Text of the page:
DNA is made up of two twisted strands that encode genes using long combinations of four bases: Adenine, Cytosine, Guanine and Thymine. The strands are complementary to one another, meaning that Adenine and Thymine are always opposite each other, and Cytosine and Guanine are always opposite each other, like this.
|A double strand of DNA:||
In order for the information in a gene to be used, it has to be transcribed into a strand of RNA. During this process, a portion of one strand of DNA is transcribed – this portion is known as the transcription unit. The start of the sequence to be transcribed is signaled by a sequence of bases known as a promoter, and the end is signaled by a sequence known as the terminator. For our purposes, the promoter is the sequence
TATAAT, which begins bases before the start of the transcription unit, and the terminator consists of two distinct, complementary, reversed sequences of at least length that cause the RNA molecule to coil back on itself and pinch off the transcribed strand. If
TATAAT appears twice on a strand, only the first occurrence counts as the promoter. An example is shown below.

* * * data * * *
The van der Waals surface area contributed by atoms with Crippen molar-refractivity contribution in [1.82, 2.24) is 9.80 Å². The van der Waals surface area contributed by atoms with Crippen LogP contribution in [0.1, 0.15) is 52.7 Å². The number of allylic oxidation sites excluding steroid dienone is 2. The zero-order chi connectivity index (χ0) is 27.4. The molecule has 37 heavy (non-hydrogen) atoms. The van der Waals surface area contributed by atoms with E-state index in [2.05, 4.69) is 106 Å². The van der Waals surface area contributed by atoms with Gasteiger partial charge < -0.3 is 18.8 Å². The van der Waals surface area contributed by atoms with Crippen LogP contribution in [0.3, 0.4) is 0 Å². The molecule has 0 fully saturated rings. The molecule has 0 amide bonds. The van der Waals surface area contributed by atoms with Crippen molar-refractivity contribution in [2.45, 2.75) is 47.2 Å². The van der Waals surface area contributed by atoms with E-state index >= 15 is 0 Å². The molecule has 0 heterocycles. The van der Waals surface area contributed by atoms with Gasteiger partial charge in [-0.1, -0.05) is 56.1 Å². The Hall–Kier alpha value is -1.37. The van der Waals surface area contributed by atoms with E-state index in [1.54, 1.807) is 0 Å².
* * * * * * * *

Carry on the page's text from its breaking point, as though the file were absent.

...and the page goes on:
In this example the promoter and terminator sequences are boldfaced, and the transcription unit is underlined. The resulting RNA will be complementary to the transcription unit, except that in RNA Uracil takes the place of Thymine. For this example, the result looks like this:
The input will contain five single strands of DNA, one on each line. Write a program to output the RNA sequence that results from the transcription process. The sequences should be numbered starting at , with a colon and a single space character following the number, as shown below.
AGATTATATAATGATAGGATTTAGATTGACCCGTCATGCAAGTCCATGCATGACAGC AGTCTTCAAGGGGATTCCCAGGTATATAATGCAGATCGCGACGAAATATCGGGCGGGATCCATACCGACCCAGCCGCCCGA TATAATGGGGGAGAGACCGAGTGTTTAAGTCCCGAGGGATCGGGAGTGAGATTGAGGGAATTCCGGGAATCTCACT
1: CCUAAAUCUAACUGGG 2: UAGCGCUGCUUUAU 3: CUCUCUGGCUCACAAAUUC
Educational Computing Organization of Ontario - statements, test data and other materials can be found at ecoocs.org